Book Review: Orders of Exclusion: Great Powers and the Strategic Sources of Foundational Rules in International Relations

  • Published
  • By Authored by Kyle M. Lascurettes; Reviewed by John Jethro L. Manangan

Orders of Exclusion: Great Powers and the Strategic Sources of Foundational Rules in International Relations, by Kyle M. Lascurettes. New York: Oxford University Press, 2020. 353 pp.
 

Orders of Exclusion combines the disciplines of international relations and history to explain why powerful states “defend or advance such different order visions across space and time” (p.3). Lascurettes contends that the primary motivation of great powers is the exclusion of particular actors from world politics during times of order change opportunity, which are unique windows of time where the international order can be adjusted. He explains this throughout the book by using a theory called “ordering-to-exclude.” Lascurettes tests this concept by analyzing nine historical cases spanning three centuries, ranging from the 1648 Westphalian settlements to the 1990 diplomacy that brought about the dissolution of the Soviet Union.

Lascurettes’ Ordering-to-Exclude concept is built upon four hypotheses that form the core arguments of the book. First, great powers aim to rewrite the prevailing geopolitical order’s rules because they want to inhibit the rise of a powerful adversary that threatens their supremacy and security. This means that when great powers recognize a looming threat “on the horizon,” the dominant power will seek to combat the challenging power with an objective of preserving a status quo that favors the dominant power. Second, the dominant power would amend the principles of the international order to curtail the rise of the ascendant competitor. An example of this would be a great power’s endorsement of rules that attack and denigrate the threat’s internal political organizations. Third, great powers can pursue two distinct responses depending on the nature of the challenge they face. If the challenge is a state-level, conventional military threat, then only shallow changes limited to behavior rules will be advocated. However, if the threat is ideological, unconventional, and unpredictable, profound alterations to the status quo order targeting both behavior and membership rules will be enacted. Fourth and finally, in the absence of any novel or significant threat, great powers will advocate for order continuity. If great powers have continuously benefitted from a system that has served their interests for an extended period, there is no reason to propose significant alterations to the prevailing order.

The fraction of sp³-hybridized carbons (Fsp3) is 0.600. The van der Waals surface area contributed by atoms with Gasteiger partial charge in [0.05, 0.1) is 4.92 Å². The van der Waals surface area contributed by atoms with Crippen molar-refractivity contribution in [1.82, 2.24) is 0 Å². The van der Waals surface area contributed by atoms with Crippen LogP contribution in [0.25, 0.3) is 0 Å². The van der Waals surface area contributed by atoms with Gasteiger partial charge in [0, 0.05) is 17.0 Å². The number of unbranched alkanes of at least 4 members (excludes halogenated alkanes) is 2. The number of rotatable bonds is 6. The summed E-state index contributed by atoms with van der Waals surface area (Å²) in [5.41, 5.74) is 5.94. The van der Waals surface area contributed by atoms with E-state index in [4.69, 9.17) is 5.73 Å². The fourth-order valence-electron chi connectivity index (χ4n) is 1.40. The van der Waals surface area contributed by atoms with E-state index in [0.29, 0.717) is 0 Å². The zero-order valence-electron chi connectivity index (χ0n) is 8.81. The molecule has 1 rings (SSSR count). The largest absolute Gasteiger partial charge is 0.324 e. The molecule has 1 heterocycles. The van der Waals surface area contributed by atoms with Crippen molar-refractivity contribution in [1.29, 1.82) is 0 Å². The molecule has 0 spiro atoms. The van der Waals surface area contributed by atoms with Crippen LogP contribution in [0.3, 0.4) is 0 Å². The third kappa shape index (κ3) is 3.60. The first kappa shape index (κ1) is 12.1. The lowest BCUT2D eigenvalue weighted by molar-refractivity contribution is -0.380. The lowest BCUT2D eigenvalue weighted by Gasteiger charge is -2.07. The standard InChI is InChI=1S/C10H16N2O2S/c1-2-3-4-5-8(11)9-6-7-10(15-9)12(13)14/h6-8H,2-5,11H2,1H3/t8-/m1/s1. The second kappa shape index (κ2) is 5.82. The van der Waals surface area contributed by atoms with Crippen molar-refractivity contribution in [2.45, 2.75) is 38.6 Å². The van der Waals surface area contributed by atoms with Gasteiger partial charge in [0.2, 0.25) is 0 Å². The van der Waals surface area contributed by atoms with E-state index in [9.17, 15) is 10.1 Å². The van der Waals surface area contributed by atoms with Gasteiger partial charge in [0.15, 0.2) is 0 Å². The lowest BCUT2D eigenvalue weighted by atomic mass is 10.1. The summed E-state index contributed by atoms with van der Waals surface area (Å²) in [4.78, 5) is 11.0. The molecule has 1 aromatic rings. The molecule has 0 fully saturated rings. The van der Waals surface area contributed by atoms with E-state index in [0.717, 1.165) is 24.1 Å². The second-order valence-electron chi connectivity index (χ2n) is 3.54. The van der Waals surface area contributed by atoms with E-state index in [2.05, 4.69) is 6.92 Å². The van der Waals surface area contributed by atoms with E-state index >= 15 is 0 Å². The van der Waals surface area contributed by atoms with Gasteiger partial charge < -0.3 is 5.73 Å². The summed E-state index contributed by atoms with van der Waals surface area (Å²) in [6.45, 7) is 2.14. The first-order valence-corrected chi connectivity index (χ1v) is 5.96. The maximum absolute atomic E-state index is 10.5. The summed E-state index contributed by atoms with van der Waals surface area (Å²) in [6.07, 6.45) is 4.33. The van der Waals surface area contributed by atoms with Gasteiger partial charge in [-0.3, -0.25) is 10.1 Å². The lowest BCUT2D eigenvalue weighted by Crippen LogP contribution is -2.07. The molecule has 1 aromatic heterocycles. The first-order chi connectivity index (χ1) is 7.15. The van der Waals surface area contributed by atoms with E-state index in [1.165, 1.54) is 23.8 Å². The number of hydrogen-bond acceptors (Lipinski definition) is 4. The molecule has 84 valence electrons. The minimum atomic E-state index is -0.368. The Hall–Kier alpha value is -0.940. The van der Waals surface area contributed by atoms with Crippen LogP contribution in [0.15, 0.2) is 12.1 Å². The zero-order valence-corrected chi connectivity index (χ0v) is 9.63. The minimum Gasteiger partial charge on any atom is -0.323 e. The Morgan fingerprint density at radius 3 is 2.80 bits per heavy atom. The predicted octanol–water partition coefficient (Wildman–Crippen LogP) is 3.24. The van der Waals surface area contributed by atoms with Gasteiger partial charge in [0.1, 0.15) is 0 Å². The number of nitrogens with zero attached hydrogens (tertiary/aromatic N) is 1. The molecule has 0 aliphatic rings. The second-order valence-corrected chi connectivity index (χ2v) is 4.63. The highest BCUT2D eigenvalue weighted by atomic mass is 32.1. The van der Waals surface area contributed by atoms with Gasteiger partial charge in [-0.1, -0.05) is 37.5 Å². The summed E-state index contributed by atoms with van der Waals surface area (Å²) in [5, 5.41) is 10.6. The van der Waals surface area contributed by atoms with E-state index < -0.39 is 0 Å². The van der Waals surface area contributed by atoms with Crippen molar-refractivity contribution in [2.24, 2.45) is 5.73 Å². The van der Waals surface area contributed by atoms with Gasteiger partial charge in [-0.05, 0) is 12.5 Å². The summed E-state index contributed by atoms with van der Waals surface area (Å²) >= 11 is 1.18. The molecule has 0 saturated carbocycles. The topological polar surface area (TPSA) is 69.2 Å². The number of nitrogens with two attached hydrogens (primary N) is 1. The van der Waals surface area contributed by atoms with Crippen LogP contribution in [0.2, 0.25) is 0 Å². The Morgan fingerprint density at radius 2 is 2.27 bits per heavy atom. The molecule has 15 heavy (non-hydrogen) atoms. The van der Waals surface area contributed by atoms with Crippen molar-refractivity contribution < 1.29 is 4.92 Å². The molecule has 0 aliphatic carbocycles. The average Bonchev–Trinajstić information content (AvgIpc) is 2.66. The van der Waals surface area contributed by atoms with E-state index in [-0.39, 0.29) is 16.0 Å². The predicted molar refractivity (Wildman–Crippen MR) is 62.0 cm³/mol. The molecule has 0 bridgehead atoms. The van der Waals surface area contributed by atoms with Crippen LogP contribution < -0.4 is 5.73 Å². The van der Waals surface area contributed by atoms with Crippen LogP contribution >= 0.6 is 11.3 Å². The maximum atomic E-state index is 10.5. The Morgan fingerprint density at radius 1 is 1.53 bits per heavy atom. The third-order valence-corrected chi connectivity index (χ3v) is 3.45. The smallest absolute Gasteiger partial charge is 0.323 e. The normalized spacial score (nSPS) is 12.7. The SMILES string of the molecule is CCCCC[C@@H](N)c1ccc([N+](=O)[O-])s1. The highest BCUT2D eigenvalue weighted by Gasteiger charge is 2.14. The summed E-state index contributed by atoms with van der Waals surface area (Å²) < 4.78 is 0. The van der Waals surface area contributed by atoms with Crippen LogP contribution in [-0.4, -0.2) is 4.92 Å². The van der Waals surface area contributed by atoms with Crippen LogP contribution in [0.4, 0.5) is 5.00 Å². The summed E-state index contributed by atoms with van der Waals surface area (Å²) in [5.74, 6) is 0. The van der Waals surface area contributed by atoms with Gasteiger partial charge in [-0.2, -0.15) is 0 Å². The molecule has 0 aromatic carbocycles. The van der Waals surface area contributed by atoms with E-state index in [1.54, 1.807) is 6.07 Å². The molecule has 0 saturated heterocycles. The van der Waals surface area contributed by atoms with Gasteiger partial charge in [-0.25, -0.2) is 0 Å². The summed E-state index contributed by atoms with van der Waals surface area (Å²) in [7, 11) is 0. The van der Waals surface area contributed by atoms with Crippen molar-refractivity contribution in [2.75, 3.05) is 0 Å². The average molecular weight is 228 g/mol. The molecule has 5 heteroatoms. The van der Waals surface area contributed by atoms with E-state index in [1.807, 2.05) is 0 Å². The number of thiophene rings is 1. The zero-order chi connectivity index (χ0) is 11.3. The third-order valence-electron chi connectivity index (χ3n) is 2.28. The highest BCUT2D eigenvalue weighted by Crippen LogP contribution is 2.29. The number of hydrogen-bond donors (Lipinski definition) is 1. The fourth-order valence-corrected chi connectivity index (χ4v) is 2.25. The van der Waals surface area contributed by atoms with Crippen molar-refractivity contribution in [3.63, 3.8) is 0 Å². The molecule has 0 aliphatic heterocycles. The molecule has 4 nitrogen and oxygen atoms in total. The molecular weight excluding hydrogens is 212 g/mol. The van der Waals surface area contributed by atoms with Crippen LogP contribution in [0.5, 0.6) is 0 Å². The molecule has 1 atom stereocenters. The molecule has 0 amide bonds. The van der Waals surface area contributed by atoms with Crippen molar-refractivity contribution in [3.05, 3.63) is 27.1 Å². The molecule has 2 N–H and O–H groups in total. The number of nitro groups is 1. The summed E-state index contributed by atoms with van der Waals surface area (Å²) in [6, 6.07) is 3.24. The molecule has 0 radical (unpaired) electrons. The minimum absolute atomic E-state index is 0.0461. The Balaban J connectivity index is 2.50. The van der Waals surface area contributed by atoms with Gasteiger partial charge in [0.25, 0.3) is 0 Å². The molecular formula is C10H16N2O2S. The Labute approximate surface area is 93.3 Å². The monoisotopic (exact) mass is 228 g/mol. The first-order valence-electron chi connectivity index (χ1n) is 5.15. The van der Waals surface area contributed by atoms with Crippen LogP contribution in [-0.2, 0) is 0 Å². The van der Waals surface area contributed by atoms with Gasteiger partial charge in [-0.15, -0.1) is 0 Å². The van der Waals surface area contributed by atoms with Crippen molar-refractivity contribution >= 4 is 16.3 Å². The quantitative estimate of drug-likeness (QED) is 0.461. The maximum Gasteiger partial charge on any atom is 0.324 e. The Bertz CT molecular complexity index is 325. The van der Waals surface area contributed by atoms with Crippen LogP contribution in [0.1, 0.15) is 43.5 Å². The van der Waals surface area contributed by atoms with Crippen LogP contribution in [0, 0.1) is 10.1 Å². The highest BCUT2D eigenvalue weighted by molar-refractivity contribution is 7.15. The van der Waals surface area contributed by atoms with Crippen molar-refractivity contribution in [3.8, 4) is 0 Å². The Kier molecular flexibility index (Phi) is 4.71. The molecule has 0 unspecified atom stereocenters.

Aside from these hypotheses, Lascurettes’ Order-to-Exclude Theory also postulates three tangible pathways for “excluding” a perceived adversary. These are 1) “Commonalities for Contrast”, which is when a great power collaborates with other states that share similar characteristics and advocate behavior or membership rules inimical to a perceived threat; 2) “Triggering Tripwires, in which a great power appeals to allies by invoking specific ideas in an effort to gain support for a revision of the current order in a way that will curtail an adversarial power’s opportunities to challenge the status quo order; and 3) Severing Social Power, a great power’s initiation of new foundational order rules to subvert the “social sources” of the threat’s power.

Out of numerous profound characteristics of Lasurettes’ work, historiographical, historical, and ideological aspects of his theory, in particular, carry importance in the field. At the historiographical level, the book is an artful application of Hegel’s dialectical method. More than the mere mention of specific works, Lascurette’s work cunningly harmonizes elements of the thesis and antithesis—the IR theories of realism, constructivism, institutionalism, and liberalism—which eventually found their culmination in Lascurettes’ Order-to-Exclude Theory. While readers may notice similarities with other theories, “Ordering-to-Exclude Theory,” in reality, “both embraces and rejects elements of the major paradigms in IR theory” (p.11). Moreover, while other works “have focused on the consensus-driven origin of order,” its greatest departure from these is “the pride of place it affords to competition and conflict in the production of international order.” Exclusion is “the propelling motivation for foundational rule-building at important historical junctures” (p.8).